The only daughter of a prominent samurai, Mariko has always known she’d been raised for one purpose and one purpose only: to marry. Never mind her cunning, which rivals that of her twin brother, Kenshin, or her skills as an accomplished alchemist. Since Mariko was not born a boy, her fate was sealed the moment she drew her first breath.
So, at just seventeen years old, Mariko is sent to the imperial palace to meet her betrothed, a man she did not choose, for the very first time. But the journey is cut short when Mariko’s convoy is viciously attacked by the Black Clan, a dangerous group of bandits who’ve been hired to kill Mariko before she reaches the palace.
The lone survivor, Mariko narrowly escapes to the woods, where she plots her revenge. Dressed as a peasant boy, she sets out to infiltrate the Black Clan and hunt down those responsible for the target on her back. Once she’s within their ranks, though, Mariko finds for the first time she’s appreciated for her intellect and abilities. She even finds herself falling in love—a love that will force her to question everything she’s ever known about her family, her purpose, and her deepest desires.
My Rating: 4 Stars
A little under a year ago, I was in book blogger heaven: the Texas Teen Book Festival. I had taken time off of work and driven 6 hours round trip to meet some of my favorite authors. At the time, I was brand spanking new to blogging and honestly didn’t know a ton of authors. In fact, I was choosing my books based on the B&N best seller shelves. While waiting in line to meet the incomparable Sabaa Tahir, I spotted one of the most stunning covers I’ve ever laid eyes on – The Wrath and the Dawn. I asked my neighbor about the book only to discover that the author would be sitting at the same table as Sabaa.
I very specifically remember that moment as the first time I was deceived by a fellow book-worm; the girl told me that she was only getting the book signed because it was gorgeous, despite the book itself not being particularly memorable. Based on this one person’s opinon, I purchased the books but didn’t read them until last month – a HUGE mistake. One I was not willing to repeat. I had Flame in the Mist in my hands the day it came out, and I placed it on my favorites shelf, finished, less than 24 hours later.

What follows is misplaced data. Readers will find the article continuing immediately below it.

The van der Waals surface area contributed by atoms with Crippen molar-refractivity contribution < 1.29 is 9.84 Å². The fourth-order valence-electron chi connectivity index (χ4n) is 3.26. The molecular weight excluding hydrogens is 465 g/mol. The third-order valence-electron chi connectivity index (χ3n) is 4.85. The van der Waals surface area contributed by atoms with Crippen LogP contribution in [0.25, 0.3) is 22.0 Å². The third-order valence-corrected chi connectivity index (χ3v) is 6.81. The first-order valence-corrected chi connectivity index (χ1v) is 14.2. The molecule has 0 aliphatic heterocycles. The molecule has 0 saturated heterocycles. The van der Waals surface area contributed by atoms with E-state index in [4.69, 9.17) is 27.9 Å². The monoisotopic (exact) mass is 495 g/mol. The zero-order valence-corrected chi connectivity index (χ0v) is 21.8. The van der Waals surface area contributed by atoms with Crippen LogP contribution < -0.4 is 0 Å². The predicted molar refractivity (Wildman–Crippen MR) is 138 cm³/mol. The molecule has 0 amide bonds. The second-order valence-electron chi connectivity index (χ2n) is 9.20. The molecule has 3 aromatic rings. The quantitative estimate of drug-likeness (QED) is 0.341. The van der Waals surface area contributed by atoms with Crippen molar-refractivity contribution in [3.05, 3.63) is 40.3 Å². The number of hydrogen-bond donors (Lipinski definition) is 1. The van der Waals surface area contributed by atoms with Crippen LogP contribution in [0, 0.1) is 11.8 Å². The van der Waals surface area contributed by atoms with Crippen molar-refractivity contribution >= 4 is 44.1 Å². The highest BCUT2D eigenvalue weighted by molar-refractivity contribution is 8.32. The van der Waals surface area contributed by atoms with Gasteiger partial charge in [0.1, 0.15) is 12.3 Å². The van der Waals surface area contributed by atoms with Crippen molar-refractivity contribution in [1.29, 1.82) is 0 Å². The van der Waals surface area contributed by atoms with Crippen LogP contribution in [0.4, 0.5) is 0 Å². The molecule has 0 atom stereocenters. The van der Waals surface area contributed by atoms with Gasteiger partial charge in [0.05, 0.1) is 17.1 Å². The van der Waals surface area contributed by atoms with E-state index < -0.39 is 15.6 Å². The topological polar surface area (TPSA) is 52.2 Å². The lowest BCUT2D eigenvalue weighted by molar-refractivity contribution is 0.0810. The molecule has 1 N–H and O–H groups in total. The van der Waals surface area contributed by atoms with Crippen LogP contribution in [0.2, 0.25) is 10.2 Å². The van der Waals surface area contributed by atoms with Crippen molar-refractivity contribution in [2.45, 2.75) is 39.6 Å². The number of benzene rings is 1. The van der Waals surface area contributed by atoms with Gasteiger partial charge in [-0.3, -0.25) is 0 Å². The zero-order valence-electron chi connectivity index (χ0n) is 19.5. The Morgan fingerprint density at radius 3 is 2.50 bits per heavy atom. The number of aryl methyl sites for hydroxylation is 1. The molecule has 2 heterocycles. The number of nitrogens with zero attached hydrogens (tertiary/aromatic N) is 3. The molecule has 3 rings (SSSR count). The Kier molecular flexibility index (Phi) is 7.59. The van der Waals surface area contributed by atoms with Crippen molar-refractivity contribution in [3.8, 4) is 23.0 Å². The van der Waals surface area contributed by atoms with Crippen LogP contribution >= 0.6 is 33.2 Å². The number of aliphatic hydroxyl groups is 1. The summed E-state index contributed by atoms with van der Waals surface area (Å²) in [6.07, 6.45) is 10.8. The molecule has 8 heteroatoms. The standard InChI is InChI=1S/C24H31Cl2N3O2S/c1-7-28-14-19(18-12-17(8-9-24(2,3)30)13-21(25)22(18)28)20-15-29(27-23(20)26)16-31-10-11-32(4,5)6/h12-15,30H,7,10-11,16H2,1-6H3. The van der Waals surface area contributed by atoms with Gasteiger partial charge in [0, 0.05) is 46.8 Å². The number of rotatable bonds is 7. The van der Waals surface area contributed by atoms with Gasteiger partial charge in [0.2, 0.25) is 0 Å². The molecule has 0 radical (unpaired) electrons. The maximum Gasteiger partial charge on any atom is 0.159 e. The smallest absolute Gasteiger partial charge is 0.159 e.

Those of you who haven’t read one of Renée Ahdieh’s books are missing out – her writing is stunning. While reading this book, I distinctly remember thinking there was something almost poetic about it. The transitions between points of view were nearly seamless, the descriptions both succinct and enchanting, and the plot wonderfully intricate.
Perhaps the thing I enjoyed the most about Flame in the Mist compared to Ahdieh’s previous books, is the plot’s lack of reliance on romance. Where her first duology centered around the romance between the main character and her love interest, this book focused strongly on plot and character development. Witnessing Mariko’s growth as a person was one of the main draws for me.
That being said, the romance between Mariko and her love interest was both unexpected and perfect. In many cases, a love/hate romance is either drawn out too long and overdone, or overcome too quickly to be believable. Markio and her guy were not at all what I expected in a couple, something that pleasantly surprised me.
Amidst the romance and character development, Ahdieh managed to weave an intricate plot full of politics, scheming and court intrigue. The only thing keeping this from being a 5 star book for me was the slow moving pace of the first quarter or so of the book. Fortunately, once you get past the introductions and self reflection, Flame in the Mist picks up pace and never stops.
My Takeaway: Renée Ahdieh is certainly among one of the best authors in the YA genre (and what amazing company she keeps – Leigh Bardugo, Sabaa Tahir, Sarah J Maas, and Cassandra Clare, to name a few). Flame in the Mist is an enchanting novel and proves that Renée Ahdieh’s writing just keeps getting better.